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PGA Tour 13's Tiger Legacy Challenge makes you go 'awww'


Feb 21
// Samit Sarkar
In his 2008 best-seller, Outliers: The Story of Success, journalist Malcolm Gladwell posited a theory that he called the "10,000-Hour Rule." Achieving success in any field, he asserted, depends largely upon amassing 10,000 h...

Make the shot you want in Tiger Woods PGA Tour 13

Feb 21 // Samit Sarkar
Tiger Woods PGA Tour 13 (Xbox 360 [previewed], PlayStation 3)Developer: EA TiburonPublisher: EA SportsRelease: March 27, 2012 (NA) / March 30, 2012 (worldwide)Situations like the one I outlined above, along with PGA Tour 13's vastly expanded shot controls (dubbed Total Swing Control), serve to highlight how severely previous games in the franchise limited your shot-making ability. The new mechanics give you full control over a virtual golfer's swing with both analog sticks, opening up the possibilities and putting the onus on you to execute the perfect shot. The left stick, as ever, governs the arc of your swing, while the right stick aims your club at a particular point on the ball.In past Tiger Woods games, you might have flicked the left stick forward as hard as possible, in an effort to add power to your shot. But I'm going to let you in on a little secret, courtesy of Brent Nielsen, the game's Executive Producer at EA Tiburon: all you were doing was wearing down your left stick more quickly. This year, the game translates your exact left-stick motion into a swing, and it provides useful pre- and post-shot feedback to help you fine-tune that swing. An on-screen trail represents the arc your backswing should follow to execute your shot; a notch on the arc signifies the point at which you should begin swinging forward. You can extend your backswing or swing your club forward more quickly for extra power, but that will afford you a smaller margin of error on the accuracy of your follow-through. Tempo is important, too; a smooth back-and-forth motion is your best bet. Note that the arc of your swing will follow your left-stick motion exactly, thanks to new animations. I pulled back on the stick in all kinds of directions, and watched as my golfer changed his motion to reflect the new swing planes. After the shot, the game will tell you how well you executed your shot, providing information about over/underswinging, tempo, and accuracy.The right stick points your club's sweet spot at different spots on the ball; this aspect of the swing will vary with the ball's lie. Until now, sitting in deep sand, for example, only affected a shot's power -- all you had to do was swing harder to send the ball flying farther. "It was a math equation," Nielsen told me, lamenting that you had no fine control over a shot's trajectory. Previous Tiger Woods games compensated for that by offering a variety of shot types, such as punch, flop, and pitch, but they couldn't hide the fact that the short game has always been the weakest part of videogame golf. In PGA Tour 13, hitting the top of the ball will produce a line drive, while aiming low will result in a shot with a high arc. (Of course, you can aim anywhere in between.) On the lower difficulty levels (Amateur and Pro), all you have to do is use the right stick to move the sweet spot cursor to a particular place. But Tour Pro and Tournament require you to hold the right stick in place at that spot while swinging with the left! You can keep the shot even lower -- say, to avoid tree branches -- by moving the ball back in your stance and hitting it from your back foot. The game also lets you open or close your stance to add draw or fade, respectively, to your shot. According to EA, all the permutations provided by Total Swing Control add up to about 62.5 million possible shots.Also new this year is the Tiger Legacy Challenge mode, which lets you relive important milestones in Woods' storied career. You start out practicing in Tiger's backyard as a toddler, whacking balls into a net and aiming for the kiddie pool. The next step for toddler Tiger is a 1978 appearance on The Mike Douglas Show with his father, where he shows off his skills for the host, and guests Bob Hope and Jimmy Stewart. EA Tiburon created seven different models of Woods at various ages, and you play through ten eras over the course of his career. It seems like a charming way to illustrate Woods' path from two-year-old wunderkind to the top of the golfing world. Last year, EA Tiburon redesigned the game around The Masters, delivering an experience like no other in a truncated development cycle. With a full year in the oven, PGA Tour 13 looks like it could provide the franchise's most significant change since the introduction of analog-stick swinging.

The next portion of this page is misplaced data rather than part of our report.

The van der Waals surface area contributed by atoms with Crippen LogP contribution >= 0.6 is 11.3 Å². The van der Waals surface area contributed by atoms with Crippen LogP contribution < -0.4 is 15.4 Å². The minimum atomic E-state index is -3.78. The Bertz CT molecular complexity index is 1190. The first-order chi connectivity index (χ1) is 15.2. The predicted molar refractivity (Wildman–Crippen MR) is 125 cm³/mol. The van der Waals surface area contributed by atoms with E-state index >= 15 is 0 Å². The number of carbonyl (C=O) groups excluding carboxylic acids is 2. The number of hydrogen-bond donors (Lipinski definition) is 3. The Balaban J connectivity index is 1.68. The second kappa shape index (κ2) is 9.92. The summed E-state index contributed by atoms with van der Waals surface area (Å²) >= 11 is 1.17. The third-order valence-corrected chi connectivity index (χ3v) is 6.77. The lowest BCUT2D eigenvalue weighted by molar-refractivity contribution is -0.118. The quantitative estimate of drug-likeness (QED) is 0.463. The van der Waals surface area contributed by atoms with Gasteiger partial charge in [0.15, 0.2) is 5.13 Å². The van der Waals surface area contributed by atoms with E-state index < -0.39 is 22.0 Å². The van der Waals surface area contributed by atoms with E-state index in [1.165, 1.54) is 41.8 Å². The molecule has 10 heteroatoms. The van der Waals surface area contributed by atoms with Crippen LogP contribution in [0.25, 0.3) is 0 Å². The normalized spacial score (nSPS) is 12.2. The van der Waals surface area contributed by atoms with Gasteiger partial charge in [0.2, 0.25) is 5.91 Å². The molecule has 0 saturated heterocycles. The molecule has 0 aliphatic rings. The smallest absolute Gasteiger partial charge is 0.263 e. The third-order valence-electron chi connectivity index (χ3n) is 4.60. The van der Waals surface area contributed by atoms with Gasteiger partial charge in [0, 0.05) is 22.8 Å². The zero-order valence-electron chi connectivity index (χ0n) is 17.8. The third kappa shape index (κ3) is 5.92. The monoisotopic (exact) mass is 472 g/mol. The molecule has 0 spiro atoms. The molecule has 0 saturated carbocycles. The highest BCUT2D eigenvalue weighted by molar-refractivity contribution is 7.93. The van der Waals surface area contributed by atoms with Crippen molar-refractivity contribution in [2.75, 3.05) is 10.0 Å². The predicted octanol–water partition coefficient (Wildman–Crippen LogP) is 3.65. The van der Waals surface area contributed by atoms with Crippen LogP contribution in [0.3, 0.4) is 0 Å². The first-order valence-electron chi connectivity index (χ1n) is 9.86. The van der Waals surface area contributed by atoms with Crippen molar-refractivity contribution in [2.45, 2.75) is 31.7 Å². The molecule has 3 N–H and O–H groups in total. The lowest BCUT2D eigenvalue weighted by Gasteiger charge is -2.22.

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Imagine yourself on Tea Olive, the first hole of the famed Masters course at Augusta National. Trying to avoid the bunker on the right side of the fairway, you aim your tee shot to the left -- but alas, you push it a bit too ...

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Kate Upton demonstrates MLB 2K12 pitching to MLB stars


Feb 20
// Samit Sarkar
David Price, you are a lucky man.Last week, 2K Sports released a second digital short promoting next month's release of MLB 2K12. Called "Finger Mechanics," it features Sports Illustrated Swimsuit Issue cover model Kate Upton...

Preview: Mixing it up with MLB 2K12

Feb 17 // Samit Sarkar